For me it’s tough to come to grips with I’ll never achieve some of my childhood goals, for fame or creativity. I would like it if the message in my mortality essays and comic made a bigger mark, because I think they legit help some people, But you know, I did what I can, I had a good time. There’s no ambition and goal for myself that I could meet that would bring satisfaction in and of itself…

    For some reason it makes me think of this passage from “The Epic of Gilgamesh”

    “O Mighty King, remember now that only gods stay in eternal watch.
    Humans come then go,
    that is the way fate decreed on the Tablets of Destiny.
    So someday you will depart, but till that distant day Sing, and dance.
    Eat your fill of warm cooked food and cool jugs of beer.
    Cherish the children your love gave life.
    Bathe away life’s dirt in warm drawn waters.
    Pass the time in joy with your chosen wife.
    On the Tablets of Destiny it is decreed
    For you to enjoy short pleasures for your short days.”
    –Siduri

    Ok, maybe even a little darker than I meant!

    My frustration with Christmas in particular is the amount of stuff I get, and give. In this consumerist society, with a middle class family that’s pretty comfortable, it seems well meaning but ritualistic, and everyone gets stuff that might be nice to have but almost by definition they could live without.

  2. This is a “too much” topic, just like the holidays it discusses. So just a few, hopefully short, comments.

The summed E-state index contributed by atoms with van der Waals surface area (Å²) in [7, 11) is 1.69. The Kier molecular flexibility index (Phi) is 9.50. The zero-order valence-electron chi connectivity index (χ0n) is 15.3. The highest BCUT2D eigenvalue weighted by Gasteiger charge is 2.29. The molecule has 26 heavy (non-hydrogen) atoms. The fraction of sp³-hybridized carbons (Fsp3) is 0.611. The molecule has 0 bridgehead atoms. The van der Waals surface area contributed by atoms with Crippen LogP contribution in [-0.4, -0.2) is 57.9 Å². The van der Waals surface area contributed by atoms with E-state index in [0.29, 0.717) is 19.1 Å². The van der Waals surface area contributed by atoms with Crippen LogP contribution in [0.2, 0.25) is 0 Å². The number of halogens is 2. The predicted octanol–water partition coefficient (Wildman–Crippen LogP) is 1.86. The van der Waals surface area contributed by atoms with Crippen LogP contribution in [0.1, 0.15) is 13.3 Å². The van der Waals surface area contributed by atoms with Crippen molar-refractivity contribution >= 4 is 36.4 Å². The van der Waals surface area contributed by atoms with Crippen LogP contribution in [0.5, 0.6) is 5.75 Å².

Shaun mentioned looking back and wondering if we could have done more, or were we a “success”. Natural enough. But we’re looking back with all that added information. That’s why they call it second guessing. I have the same feelings but ask myself whether I feel that I made the right choice at that time given what I knew then. Also I know that often we are reactionary creatures, some more than others. We react before we think. That’s not a failing, much as I wish it were so that I could correct it, but just who we are.

    As for the people around us who just go to work, go through their day without making waves or looking for anything new, I saw that early in my working life. One of the best decisions I made was to think “I don’t want to be like that” and I did something about it. Basically switched careers.

    I’m not a big fan of the “holidays” but I love giving gifts to my grandchildren. and since it’s mainly twice a year (Christmas and Birthday), Grandpa doesn’t spoil them too badly. My brother and I long ago stopped any major gifting.